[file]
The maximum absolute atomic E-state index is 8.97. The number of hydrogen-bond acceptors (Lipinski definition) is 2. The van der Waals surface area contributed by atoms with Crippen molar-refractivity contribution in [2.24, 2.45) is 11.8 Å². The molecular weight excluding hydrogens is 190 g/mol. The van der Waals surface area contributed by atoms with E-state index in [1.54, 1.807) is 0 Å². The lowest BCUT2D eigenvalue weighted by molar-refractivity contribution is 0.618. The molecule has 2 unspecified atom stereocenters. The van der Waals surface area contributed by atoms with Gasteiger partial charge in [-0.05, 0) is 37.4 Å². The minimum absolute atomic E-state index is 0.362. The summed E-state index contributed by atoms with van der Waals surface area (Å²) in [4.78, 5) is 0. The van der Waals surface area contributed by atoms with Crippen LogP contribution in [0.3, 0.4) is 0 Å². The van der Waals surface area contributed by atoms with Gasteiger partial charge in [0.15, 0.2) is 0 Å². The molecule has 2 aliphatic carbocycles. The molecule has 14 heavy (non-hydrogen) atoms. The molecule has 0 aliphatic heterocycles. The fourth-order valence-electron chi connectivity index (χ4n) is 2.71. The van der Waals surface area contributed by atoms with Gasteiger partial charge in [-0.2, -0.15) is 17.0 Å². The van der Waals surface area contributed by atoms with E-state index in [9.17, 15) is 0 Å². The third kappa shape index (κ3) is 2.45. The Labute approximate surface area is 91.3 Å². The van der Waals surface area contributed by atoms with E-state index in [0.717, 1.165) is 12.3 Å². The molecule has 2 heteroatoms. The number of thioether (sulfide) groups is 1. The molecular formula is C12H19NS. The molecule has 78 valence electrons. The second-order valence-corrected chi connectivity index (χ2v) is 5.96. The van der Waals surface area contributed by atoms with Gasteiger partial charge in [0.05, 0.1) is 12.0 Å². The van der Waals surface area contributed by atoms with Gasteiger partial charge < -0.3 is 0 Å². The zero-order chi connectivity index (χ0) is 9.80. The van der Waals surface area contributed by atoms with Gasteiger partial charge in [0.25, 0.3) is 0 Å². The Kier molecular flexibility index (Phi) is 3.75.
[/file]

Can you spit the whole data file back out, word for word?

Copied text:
The maximum absolute atomic E-state index is 8.97. The number of hydrogen-bond acceptors (Lipinski definition) is 2. The van der Waals surface area contributed by atoms with Crippen molar-refractivity contribution in [2.24, 2.45) is 11.8 Å². The molecular weight excluding hydrogens is 190 g/mol. The van der Waals surface area contributed by atoms with E-state index in [1.54, 1.807) is 0 Å². The lowest BCUT2D eigenvalue weighted by molar-refractivity contribution is 0.618. The molecule has 2 unspecified atom stereocenters. The van der Waals surface area contributed by atoms with Gasteiger partial charge in [-0.05, 0) is 37.4 Å². The minimum absolute atomic E-state index is 0.362. The summed E-state index contributed by atoms with van der Waals surface area (Å²) in [4.78, 5) is 0. The van der Waals surface area contributed by atoms with Crippen LogP contribution in [0.3, 0.4) is 0 Å². The van der Waals surface area contributed by atoms with Gasteiger partial charge in [0.15, 0.2) is 0 Å². The molecule has 2 aliphatic carbocycles. The molecule has 14 heavy (non-hydrogen) atoms. The molecule has 0 aliphatic heterocycles. The fourth-order valence-electron chi connectivity index (χ4n) is 2.71. The van der Waals surface area contributed by atoms with Gasteiger partial charge in [-0.2, -0.15) is 17.0 Å². The van der Waals surface area contributed by atoms with E-state index in [9.17, 15) is 0 Å². The third kappa shape index (κ3) is 2.45. The Labute approximate surface area is 91.3 Å². The van der Waals surface area contributed by atoms with E-state index in [0.717, 1.165) is 12.3 Å². The molecule has 2 heteroatoms. The number of thioether (sulfide) groups is 1. The molecular formula is C12H19NS. The molecule has 78 valence electrons. The second-order valence-corrected chi connectivity index (χ2v) is 5.96. The van der Waals surface area contributed by atoms with Gasteiger partial charge in [0.05, 0.1) is 12.0 Å². The van der Waals surface area contributed by atoms with Gasteiger partial charge < -0.3 is 0 Å². The zero-order chi connectivity index (χ0) is 9.80. The van der Waals surface area contributed by atoms with Gasteiger partial charge in [0.25, 0.3) is 0 Å². The Kier molecular flexibility index (Phi) is 3.75.